Technical and vocational education and training (TVET) in India has expanded significantly over the past two decades. Quality and relevance remain as significant issues, and some commentators have argued that both have declined in recent years. Shortages of trained faculty, underprepared students, and lack of connectivity with industry are seen as the main causes. Perhaps for these reasons, TVET is not well regarded relative to a formal higher education degree.
What may be learned from the experiences of other countries? We recently reviewed practices in Germany, Finland, Jordan, South Korea, Tunisia, and Turkey, as well as international literature on TVET systems and programs. In selecting these countries, we sought to represent a variety of TVET models in developed and developing countries with highly regarded TVET systems.
In this article, we summarize some of our main findings. Countries maintain TVET programs for a range of reasons, such as supporting the needs of the labor market, the economy, investment in local labor markets, development of private-sector employment, and entrepreneurship, as well as providing a recognized route to a skill. While there is variation from country to country regarding where TVET programs are situated—secondary, post-secondary, or tertiary settings, or some combination thereof— these educational systems generally have several components in common. Among the key components are
- involvement of employers and other societal partners
- financial support mechanisms
- occupation standards
- range of occupation offerings
- curricular relevance
- teacher qualification requirements
- quality assurance.
Involvement of Employers and Other Societal Partners
In order to ensure that TVET programs meet the needs of labor markets, educational systems should ensure that institutional mechanisms exist to promote the involvement of societal partners, including employers, sectoral bodies, trade unions, and student unions. In some cases, these relationships are formalized through legislative means. They may also take place at different levels of government—national, state, and/or local—and be responsible for advising on curricula, setting requirements for competencies, and evaluating the numbers of students needed in specific occupations, among other roles.
In Germany, for example, the public and private sectors work collaboratively at all levels of government on the TVET system. Ministries at the national level help determine the TVET framework by identifying training occupations, issuing training regulations, and framing the curricula. Tripartite state-level committees advise on support for disadvantaged youth and additional qualifications requiring school training. At the regional level, bodies involving representatives from the chambers of industry, commerce, and crafts provide support to enterprise-based training, including overseeing final student examinations. And at the sectoral and enterprise levels, works councils support training, as well as collective bargaining for apprentice pay.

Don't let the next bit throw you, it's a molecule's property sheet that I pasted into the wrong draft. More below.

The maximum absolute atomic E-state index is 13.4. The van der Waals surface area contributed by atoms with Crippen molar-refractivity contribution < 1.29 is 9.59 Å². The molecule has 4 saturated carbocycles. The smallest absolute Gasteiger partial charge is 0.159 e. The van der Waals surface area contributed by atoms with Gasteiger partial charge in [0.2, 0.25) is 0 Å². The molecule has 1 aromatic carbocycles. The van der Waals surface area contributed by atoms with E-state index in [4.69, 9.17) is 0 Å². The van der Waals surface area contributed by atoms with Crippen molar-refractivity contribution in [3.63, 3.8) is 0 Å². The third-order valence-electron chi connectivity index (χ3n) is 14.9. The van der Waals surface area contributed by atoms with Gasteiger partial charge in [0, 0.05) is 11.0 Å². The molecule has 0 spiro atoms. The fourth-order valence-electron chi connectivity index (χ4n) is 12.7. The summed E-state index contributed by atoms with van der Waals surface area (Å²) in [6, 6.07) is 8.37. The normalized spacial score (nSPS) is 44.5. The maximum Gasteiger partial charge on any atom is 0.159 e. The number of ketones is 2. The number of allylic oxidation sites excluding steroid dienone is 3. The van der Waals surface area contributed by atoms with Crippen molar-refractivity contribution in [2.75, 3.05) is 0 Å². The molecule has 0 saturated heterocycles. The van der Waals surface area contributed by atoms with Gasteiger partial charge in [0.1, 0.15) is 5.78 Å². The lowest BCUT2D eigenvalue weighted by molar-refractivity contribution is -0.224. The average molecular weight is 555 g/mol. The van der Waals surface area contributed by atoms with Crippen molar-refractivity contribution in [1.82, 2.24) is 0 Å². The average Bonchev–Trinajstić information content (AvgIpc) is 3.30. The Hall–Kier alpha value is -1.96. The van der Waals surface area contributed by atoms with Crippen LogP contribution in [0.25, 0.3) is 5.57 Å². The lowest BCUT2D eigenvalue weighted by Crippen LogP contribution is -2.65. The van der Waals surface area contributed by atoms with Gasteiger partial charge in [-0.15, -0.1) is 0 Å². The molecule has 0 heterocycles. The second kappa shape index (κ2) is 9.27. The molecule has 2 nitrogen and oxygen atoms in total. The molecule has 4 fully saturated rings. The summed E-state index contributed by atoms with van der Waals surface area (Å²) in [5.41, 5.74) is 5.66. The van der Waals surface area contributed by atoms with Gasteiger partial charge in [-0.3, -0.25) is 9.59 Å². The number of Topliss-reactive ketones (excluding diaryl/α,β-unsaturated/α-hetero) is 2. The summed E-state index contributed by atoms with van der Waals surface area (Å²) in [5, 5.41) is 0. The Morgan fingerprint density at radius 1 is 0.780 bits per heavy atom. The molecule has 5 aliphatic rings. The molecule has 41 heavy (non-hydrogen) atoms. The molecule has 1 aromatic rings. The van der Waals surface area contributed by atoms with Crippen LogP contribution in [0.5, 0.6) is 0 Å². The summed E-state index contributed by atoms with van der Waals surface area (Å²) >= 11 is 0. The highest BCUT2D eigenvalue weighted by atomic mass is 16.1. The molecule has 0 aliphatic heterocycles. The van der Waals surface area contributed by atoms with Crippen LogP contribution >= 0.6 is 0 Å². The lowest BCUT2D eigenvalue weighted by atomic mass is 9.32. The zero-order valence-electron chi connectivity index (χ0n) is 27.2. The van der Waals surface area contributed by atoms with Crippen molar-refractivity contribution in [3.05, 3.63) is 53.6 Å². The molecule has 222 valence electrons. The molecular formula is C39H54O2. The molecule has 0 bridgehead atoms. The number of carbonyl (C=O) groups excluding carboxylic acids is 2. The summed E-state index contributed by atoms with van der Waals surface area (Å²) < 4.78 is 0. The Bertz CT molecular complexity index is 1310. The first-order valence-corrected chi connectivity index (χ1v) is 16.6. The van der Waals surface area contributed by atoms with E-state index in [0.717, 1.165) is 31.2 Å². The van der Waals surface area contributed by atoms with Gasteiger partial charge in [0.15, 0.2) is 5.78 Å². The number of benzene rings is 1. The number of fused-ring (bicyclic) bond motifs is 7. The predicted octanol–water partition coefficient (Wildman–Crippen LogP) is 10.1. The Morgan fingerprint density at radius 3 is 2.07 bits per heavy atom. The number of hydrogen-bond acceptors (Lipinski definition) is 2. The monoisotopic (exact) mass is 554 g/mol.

Financial Support Mechanisms
Funding models for TVET frequently involve a combination of public financing; employer contributions (for example, as a percentage of income tax or for training equipment and material); and private funding through tuition, admission, or testing fees. In cases where TVET programs combine school-based components and enterprise-based components (i.e., apprenticeships), public funding may be used to finance the school-based portion, while the employer covers the costs of on-the-job training and wages. Employers may also provide support for laboratory equipment and material for training students in the classroom.
Many TVET systems establish national standards for each specific occupation or group of occupations offered. These standards are developed with the input of employers, not only to ensure that the curricula include the skills employers demand, but also to make sure that curricula are aligned across secondary, tertiary, and adult education and that students acquire the skills necessary to compete in the labor market. Student proficiency requirements should be consistent with these occupation standards.
India has a similar system that was recently put in place: the National Vocational Education Qualification Framework. This framework is being developed in partnership with industry through the National Skills Development Corporation and the Sector Skill Councils.
Range of Occupation Offerings
TVET programs typically cover a wide variety of occupations within and across employment sectors and jobs within them. Typically, countries offer more than 100 occupations, with many offering programs in the construction trades, transportation, technology, health-related occupations, tourism, and retail-employment sectors.
Determining which occupations to offer requires a balance between student preferences and labor-market needs. Tools for identifying labor-market needs may include employer surveys looking at occupational skill needs and the quality of graduates, surveys of recent graduates looking at the adequacy of acquired skills and employment opportunities, an analysis of job advertisements, and occupational and qualifications requirement projections. This information can help countries determine which training to provide, revise curricula, guide students in making appropriate choices, and otherwise revise TVET programs.